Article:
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Accessing C# Anonymous Type Objects
Working with C# Anonymous Types

I'm using linq to entities to get id and full name from a table with customers.

  public IQueryable RegresaClientesPorEmpresa(int id_emp)
        var clientes = from c in context.clientes
                       where c.IDEmpresa == id_emp
                       select new
                           NomComp = c.Nombres +" "+ c.ApellidoP +" "+ c.ApellidoM
        return clientes;

The result is used as the datasource of a combobox, then when SelectionChangeCommitted is triggered in my combo, I want the selected item to be added to a listbox:

var clientes = operaciones.RegresaClientesPorEmpresa(2);
 combo_cliente.DataSource = clientes;
 combo_cliente.DisplayMember = "NomComp";
 combo_cliente.ValueMember = "IDCliente";

 listBox_grupo.DisplayMember = "NomComp";
 listBox_grupo.ValueMember = "IDCliente";

 private void combo_cliente_SelectionChangeCommitted(object sender, EventArgs e)

Until here everything is fine. Finally I want to get all "IDCliente"'s values from all items added to my listbox, the problem is that I don't know how to do it because every item is an Anonymous data type. Can anyone help me?

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marked as duplicate by Greg, Rune FS, Josh, Jacob, user414076 Sep 30 '11 at 19:22

This question has been asked before and already has an answer. If those answers do not fully address your question, please ask a new question.

3 Answers

The scope of an anonymous type is limited to the method in which it is "declared" (well it's not really declared, but you see what I mean). If you want to use the result of your query in another method, create a named type to hold the results.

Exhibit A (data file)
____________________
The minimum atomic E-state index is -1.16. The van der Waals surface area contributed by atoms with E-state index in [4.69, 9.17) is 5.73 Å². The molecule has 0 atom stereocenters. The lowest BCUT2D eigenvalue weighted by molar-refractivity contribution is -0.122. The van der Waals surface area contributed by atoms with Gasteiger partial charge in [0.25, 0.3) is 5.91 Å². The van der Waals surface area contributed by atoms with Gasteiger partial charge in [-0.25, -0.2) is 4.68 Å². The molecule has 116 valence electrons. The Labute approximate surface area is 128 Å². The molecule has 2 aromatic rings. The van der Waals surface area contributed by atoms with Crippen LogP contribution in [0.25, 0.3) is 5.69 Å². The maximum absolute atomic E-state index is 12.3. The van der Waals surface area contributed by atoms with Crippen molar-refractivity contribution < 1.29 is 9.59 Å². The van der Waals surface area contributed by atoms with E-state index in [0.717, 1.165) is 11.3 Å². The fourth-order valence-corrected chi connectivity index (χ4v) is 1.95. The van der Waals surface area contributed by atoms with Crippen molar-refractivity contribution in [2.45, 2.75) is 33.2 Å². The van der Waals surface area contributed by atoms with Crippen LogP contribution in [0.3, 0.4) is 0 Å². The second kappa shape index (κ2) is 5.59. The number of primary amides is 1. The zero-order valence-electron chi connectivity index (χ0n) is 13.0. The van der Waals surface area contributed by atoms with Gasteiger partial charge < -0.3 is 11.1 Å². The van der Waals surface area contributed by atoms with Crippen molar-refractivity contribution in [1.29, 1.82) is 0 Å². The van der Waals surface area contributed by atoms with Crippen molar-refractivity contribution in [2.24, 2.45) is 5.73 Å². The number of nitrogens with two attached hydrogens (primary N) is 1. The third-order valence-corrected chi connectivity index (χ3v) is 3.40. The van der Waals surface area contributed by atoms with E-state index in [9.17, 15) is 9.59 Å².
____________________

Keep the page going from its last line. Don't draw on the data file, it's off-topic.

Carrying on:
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The scope of the type is not limited to the method. It's however tough to declare something of that type outside the method since the name of the type is a) unknown and b) even if it was know it would be impossible to use it since the name is invalid in C# –  Rune FS Sep 30 '11 at 19:14
@RuneFS, technically you're right, the type does exist outside the method... and there is actually a way to use it in another method if you know its members (see Bala R's answer), but it's a little hacky. Declaring a named type is certainly cleaner –  Thomas Levesque Sep 30 '11 at 19:17
Yes definitely create a named type. –  Rune FS Sep 30 '11 at 19:20
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You shouldn't return anonymous types from your methods if you're expecting to access their properties. It'll be easier on you if you define a class instead, because that establishes the contract of your method.

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just create a class to avoid anonymous type.

class Foo
   public string NomComp {get ; set;}
   public string IDCliente {get ; set;}

and do

select new Foo

to save some hassle.

or You can define

T Cast<T>(object obj, T type)
   return (T)obj;

and then use

object anonymousObject = GetSelection();
var selection = Cast(anonymousObject , new { IDCliente="", NomComp ="" });

and then you should be able to do selection.NomComp to get the property value.

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@downvoter care to provide a reason? –  Bala R Sep 30 '11 at 19:12
if and only if RegresaClientesPorEmpresa and the use of Cast is in the same compilation unit. Otherwise you simply have two types with the same number of properties with equal names. Wasn't my DV though –  Rune FS Sep 30 '11 at 19:13
The CastByExample technique should be discouraged. It will not work across assemblies and by the time you reach this point, you should go ahead and define the type. –  user414076 Sep 30 '11 at 19:16
same property name, same type and defined in the same order –  Rune FS Sep 30 '11 at 19:16
This happens to work with the current version of the compiler (if everything is in the same assembly, and you have the same property names and types), but it may not work in future versions. It relies on undocumented, un-guaranteed behavior. Bad idea to rely on it. –  Joe White Sep 30 '11 at 19:20
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